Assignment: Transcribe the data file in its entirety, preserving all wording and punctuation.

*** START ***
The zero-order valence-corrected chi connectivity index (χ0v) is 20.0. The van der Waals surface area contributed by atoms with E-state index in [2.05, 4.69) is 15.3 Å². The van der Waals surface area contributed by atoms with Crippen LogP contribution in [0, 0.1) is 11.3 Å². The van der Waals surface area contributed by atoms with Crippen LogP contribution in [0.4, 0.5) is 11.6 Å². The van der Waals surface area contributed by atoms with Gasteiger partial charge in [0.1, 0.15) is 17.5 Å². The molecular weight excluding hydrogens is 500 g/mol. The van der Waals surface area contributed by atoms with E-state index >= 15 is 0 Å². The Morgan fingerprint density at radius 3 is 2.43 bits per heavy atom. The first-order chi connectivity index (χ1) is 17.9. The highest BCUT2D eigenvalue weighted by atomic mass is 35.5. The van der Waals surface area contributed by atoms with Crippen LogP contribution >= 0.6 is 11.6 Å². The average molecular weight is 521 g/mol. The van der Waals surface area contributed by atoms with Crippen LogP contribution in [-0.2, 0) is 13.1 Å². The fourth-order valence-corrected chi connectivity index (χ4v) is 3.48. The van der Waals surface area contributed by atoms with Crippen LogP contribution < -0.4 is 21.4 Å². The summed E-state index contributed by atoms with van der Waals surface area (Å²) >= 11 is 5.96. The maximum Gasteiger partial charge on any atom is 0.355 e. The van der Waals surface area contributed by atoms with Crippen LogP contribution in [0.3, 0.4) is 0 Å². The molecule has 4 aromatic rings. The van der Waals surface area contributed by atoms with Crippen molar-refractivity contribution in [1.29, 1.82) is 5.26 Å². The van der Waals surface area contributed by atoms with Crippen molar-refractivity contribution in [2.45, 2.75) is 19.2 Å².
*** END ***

The zero-order valence-corrected chi connectivity index (χ0v) is 20.0. The van der Waals surface area contributed by atoms with E-state index in [2.05, 4.69) is 15.3 Å². The van der Waals surface area contributed by atoms with Crippen LogP contribution in [0, 0.1) is 11.3 Å². The van der Waals surface area contributed by atoms with Crippen LogP contribution in [0.4, 0.5) is 11.6 Å². The van der Waals surface area contributed by atoms with Gasteiger partial charge in [0.1, 0.15) is 17.5 Å². The molecular weight excluding hydrogens is 500 g/mol. The van der Waals surface area contributed by atoms with E-state index >= 15 is 0 Å². The Morgan fingerprint density at radius 3 is 2.43 bits per heavy atom. The first-order chi connectivity index (χ1) is 17.9. The highest BCUT2D eigenvalue weighted by atomic mass is 35.5. The van der Waals surface area contributed by atoms with Crippen LogP contribution >= 0.6 is 11.6 Å². The average molecular weight is 521 g/mol. The van der Waals surface area contributed by atoms with Crippen LogP contribution in [-0.2, 0) is 13.1 Å². The fourth-order valence-corrected chi connectivity index (χ4v) is 3.48. The van der Waals surface area contributed by atoms with Crippen LogP contribution < -0.4 is 21.4 Å². The summed E-state index contributed by atoms with van der Waals surface area (Å²) >= 11 is 5.96. The maximum Gasteiger partial charge on any atom is 0.355 e. The van der Waals surface area contributed by atoms with Crippen LogP contribution in [0.3, 0.4) is 0 Å². The molecule has 4 aromatic rings. The van der Waals surface area contributed by atoms with Crippen molar-refractivity contribution in [1.29, 1.82) is 5.26 Å². The van der Waals surface area contributed by atoms with Crippen molar-refractivity contribution in [2.45, 2.75) is 19.2 Å².